Haven't read the books but the soundtrack is awesome!

Thursday, March 12, 2009

Rhythm of Unity

Desert Safari

Our driver Abdel Karim was recently replaced by a new guy from Somalia. Mousa is in his mid-fifties and not very bright and yesterday, I realized that he doesn't really understand English (or Arabic)

I've been craving pastry, the light, flaky, melt-in-your-mouth kind (along the lines of apple pie/turnover, fruit tart, almond criossant, danish... mmmmmm) for the last couple of weeks, so on the way back from work I asked him to stop by a bakery. I said very clearly, "Mousa, Ureedu an azhab ila bakery where they make cakes and pastry". He nodded vigorously and drove off into the horizon (we live in the middle of the desert so that sort of holds true). Thirty minutes later, we stopped outside a seedy-looking shop with brown paper adorning the windows. I guess it's there to protect against the sun but it looked kinda creepy.

I stepped inside and it turned out to be a shop selling khubz (flat Arabic bread) made by sweaty men in wifebeaters and lungis with flies flying around. My hopes for decadent, delicate, hygienically prepared pastry were dashed... 

Not wanting to appear rude, I bought a packet of bread and got back into the bus and Mousa lost his way home. Instead of staying on the road, he decided to take a "shortcut" across the desert and the bus got stuck in the sand. It was around 6:30 pm, darkness was setting in and my imagination started working overtime. Stories of men kidnapping young women, ravishing them and burying their bodies in the desert flashed across my brain and I started praying. If the worst happened, I could run but I couldn't hide or ask for help. There was nothing/noone around for miles as far as I could see.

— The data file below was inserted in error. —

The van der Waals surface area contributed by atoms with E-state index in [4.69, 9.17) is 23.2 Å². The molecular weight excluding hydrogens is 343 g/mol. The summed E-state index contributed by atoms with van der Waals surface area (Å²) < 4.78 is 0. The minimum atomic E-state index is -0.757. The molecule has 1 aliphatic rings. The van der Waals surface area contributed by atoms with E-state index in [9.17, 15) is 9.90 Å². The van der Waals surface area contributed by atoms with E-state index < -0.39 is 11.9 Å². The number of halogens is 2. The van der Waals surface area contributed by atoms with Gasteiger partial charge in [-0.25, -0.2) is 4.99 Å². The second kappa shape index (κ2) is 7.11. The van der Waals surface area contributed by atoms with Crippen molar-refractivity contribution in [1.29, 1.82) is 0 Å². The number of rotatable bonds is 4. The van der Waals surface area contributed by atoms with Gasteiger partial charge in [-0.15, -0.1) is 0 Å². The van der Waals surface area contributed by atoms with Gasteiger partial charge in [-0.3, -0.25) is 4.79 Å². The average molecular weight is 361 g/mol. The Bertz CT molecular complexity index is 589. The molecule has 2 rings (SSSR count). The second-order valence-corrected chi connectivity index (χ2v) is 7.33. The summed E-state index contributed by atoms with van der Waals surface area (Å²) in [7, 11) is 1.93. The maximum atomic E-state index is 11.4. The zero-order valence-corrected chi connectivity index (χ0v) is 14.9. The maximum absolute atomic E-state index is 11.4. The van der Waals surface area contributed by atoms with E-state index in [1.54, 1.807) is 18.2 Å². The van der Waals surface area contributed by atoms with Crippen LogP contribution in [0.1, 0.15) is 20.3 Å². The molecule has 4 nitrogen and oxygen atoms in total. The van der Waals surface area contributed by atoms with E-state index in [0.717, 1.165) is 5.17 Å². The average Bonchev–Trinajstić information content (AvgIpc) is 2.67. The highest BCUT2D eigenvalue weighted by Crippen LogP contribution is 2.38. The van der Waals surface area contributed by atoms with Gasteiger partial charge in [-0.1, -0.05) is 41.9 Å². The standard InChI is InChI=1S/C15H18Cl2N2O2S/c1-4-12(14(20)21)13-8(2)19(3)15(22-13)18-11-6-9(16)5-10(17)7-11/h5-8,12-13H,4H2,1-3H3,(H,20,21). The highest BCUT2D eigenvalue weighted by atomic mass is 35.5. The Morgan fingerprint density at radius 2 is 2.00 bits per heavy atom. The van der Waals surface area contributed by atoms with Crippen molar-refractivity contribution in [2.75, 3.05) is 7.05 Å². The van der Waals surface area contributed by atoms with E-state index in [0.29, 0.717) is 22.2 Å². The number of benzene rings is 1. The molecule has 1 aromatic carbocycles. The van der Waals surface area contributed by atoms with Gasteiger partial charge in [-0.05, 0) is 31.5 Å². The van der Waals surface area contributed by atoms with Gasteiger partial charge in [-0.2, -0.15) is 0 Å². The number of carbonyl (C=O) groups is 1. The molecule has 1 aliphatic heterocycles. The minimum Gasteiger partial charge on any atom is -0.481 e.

Meanwhile, Mousa was outside digging to get the wheels free. He came back and revved up the engine and voila! we were free! He turned around, smiled triumphantly and proceeded to get back on the road and drive at break-neck speed all the way back to the villas.  

Monday, March 9, 2009

Be a Bull, Be a Bear, Just Don't be a Sheep

A bull market describes an optimistic market outlook, associated with increasing investor confidence, motivating investors to buy in anticipation of increasing capital gains. A bear market is the steady drop in stocks over a period of time accompanied by massive pessimism (what the financial world is going through right now).    

The terms bull  and bear describe how each animal attacks its victims. The bull drives its horns up into the air while the bear will swipe its paws down upon its prey. But what's wrong with being a sheep and doing what you're told is best for you? Is "making it big" necessarily better than "playing it safe?" Sheep get slaughtered, so do bulls (they struggle more and put up a fight). And so I conclude bears probably come out on top. 
Better to tiptoe through life and arrive safely at death?